Within each rectangle, the x position of the hand (or other object) determines the pitch. The pitches of the notes are restricted to a particular scale. Each rectangle can have a different range; most of them are two octaves. The smaller the pitch range, the more accurate control you have over the pitch. Any number of hands (or objects) can be used simultaneously. There are no loops or sequences; notes are triggered individually whenever the movement of a particular hand or object exceeds a threshold.
The narrow rectangular spaces in the four corners of the Palette are essentially “big buttons” for control. One of them changes the key, one of them changes the scale, and one of them lets you change the sounds (each rectangle can be cycled through three different sounds). I sometimes allow one of these control buttons to turn on realtime looping independently for each rectangle – this can be convenient and fun, but can also be very confusing, especially for people new to the instrument, so I normally don’t enable this feature.
The y position within a rectangular space is used to control the timing quantization of the notes. Notes played in the lower third of the space are quantized to quarter notes; the middle third quantizes to eight notes; the top third quantizes to sixteenth notes. I think of this feature as implementing “time frets”.
The z position (the depth) gets converted into MIDI aftertouch, and the effect of that is dependent on the sound patch. Typically it’s used to add vibrato, control a filter, or mix between two sounds. The use of hand depth while playing is very satisfying for the player as well as entertaining for the audience.
Are you planning on ever producing or releasing the hardware/software package that creates the Space Palette to the public (or for sales)?
I’m planning on making the Kinect-specific program (the one that sends OSC/TUIO) available, at some point. The software is capable of dealing with any frame that has holes in it – the holes don’t have to be rectangular. Each hole becomes a separate multitouch surface. After the software is trained, the frame is actually optional, though I still consider it an important device both for the player as well as the audience. Now that there’s a TechShop San Jose, I’ll be able to produce frames of different shapes more easily.
Was there anything specific (e.g., an inventor, composer, piece of equipment, or event) that inspired you to start making your own controllers and installations?
Two events were particularly inspiring for me. The first was Woodstockhausen, a yearly event near Santa Cruz where experimental music makers were given an opportunity to entertain each other. I participated for 3 years in a row, doing increasingly-adventurous performances – the second year I performed using only a QWERTY keyboard as the controller, and the third year I performed by dancing on four playstation dance pads, in complete darkness, wearing EL-wire-outlined pants. The other inspirational event was my first visit to Burning Man in 2002, which triggered the most radical change in my work. In 2003 I did my first playa installation which was a 12-foot-high lyre with lighted strings that you played by dancing on playstation dance pads. Burning Man continues to inspire me every year – this will be my tenth year in a row.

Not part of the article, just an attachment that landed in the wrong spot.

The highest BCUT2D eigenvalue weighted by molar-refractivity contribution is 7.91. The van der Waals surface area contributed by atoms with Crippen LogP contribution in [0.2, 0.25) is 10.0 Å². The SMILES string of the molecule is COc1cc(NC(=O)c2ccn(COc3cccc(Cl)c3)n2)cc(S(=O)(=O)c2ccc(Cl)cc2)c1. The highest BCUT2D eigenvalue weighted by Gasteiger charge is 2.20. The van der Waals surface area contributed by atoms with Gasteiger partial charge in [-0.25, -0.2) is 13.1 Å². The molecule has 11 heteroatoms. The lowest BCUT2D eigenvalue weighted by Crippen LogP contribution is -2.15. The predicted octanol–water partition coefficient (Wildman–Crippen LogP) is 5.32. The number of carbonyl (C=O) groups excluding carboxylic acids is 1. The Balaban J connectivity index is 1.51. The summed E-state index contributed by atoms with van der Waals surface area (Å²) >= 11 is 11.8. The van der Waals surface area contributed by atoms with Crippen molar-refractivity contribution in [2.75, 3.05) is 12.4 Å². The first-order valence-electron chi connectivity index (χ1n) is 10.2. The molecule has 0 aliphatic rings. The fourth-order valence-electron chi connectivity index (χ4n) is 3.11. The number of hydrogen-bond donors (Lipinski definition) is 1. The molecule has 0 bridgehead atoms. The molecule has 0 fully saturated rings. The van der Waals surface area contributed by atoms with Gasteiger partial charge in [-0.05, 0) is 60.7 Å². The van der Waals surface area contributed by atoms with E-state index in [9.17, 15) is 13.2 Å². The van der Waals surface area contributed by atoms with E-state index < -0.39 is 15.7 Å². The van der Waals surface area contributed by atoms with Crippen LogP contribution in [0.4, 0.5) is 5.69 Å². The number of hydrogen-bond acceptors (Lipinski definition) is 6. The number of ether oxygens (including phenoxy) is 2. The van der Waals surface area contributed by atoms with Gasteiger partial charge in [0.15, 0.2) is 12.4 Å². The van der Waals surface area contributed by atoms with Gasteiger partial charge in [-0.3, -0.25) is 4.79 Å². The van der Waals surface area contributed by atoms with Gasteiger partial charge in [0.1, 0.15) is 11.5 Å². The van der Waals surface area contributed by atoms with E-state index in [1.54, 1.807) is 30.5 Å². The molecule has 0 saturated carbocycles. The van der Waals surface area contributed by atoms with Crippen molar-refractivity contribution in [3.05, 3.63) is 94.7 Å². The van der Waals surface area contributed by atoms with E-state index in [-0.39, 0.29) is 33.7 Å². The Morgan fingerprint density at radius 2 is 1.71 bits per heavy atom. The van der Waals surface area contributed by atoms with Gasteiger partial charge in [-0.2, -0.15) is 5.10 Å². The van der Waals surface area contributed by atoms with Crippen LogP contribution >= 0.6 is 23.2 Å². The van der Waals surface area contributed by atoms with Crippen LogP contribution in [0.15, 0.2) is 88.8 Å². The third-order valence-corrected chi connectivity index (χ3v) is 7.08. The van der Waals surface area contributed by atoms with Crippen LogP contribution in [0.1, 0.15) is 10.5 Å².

What’s the best fan/audience response you’ve ever seen from any of your events?
The best response I’ve ever gotten was when I released the swinging tennis ball in the Space Palette at the Controller Battle.
Are there any interesting stories about the inspiration, creation, or evolution of the Space Palette that you would like to share?
Can’t think of a particular one. Evolution certainly describes how it was created and will continue to be enhanced.
Where can fans see the Space Palette in the future?
I’ll be bringing it to the “Touch the Gear” event on July 17 which is part of the Outsound New Music Summit
I’ll be bringing it to the Nexus fundraiser on July 29
And of course I’ll be bringing it to Burning Man. I’ve applied to be a theme camp, called the Multi Multi Touch Touch Camp, and I’ll be building a shade structure to allow it to be used in our camp during the day as well as at night.
Are you working on any new yet to be seen projects?
Using the Space Palette to paint graphics (simultaneously with the music) is the next step.
Is there anything else about yourself that you would like our readers to know?
One other concept I’d like to include is that I consider Space Palette to be in the class of a “casual instrument”, analagous to “casual games” that are simple and easy to learn, yet still deep enough to be satisfying for a long time. Using the label “casual instrument” is also an attempt to distinguish this from more conventional instruments that allow more fine-grained control (e.g. the ability to reliably play arbitrary melodies). There’s actually nothing preventing the Kinect and the Space Palette from being used to create a more conventional instrument, it’s just not the focus of my current efforts, which are centered around creating installations for people (both musicians and non-musicians) to enjoy at various events. Actually, the most rewarding situation for me is to see someone who does not consider themselves to be a musician walk up to one of my instruments, create their own music, and (most importantly) to see them realize that they are the ones actually creating it. At Burning Man, one of my most memorable moments was watching someone walk away from Monolith 2.0, saying “I did that!”.
You can find our more about Tim Thompson and his work at his website http://timthompson.com/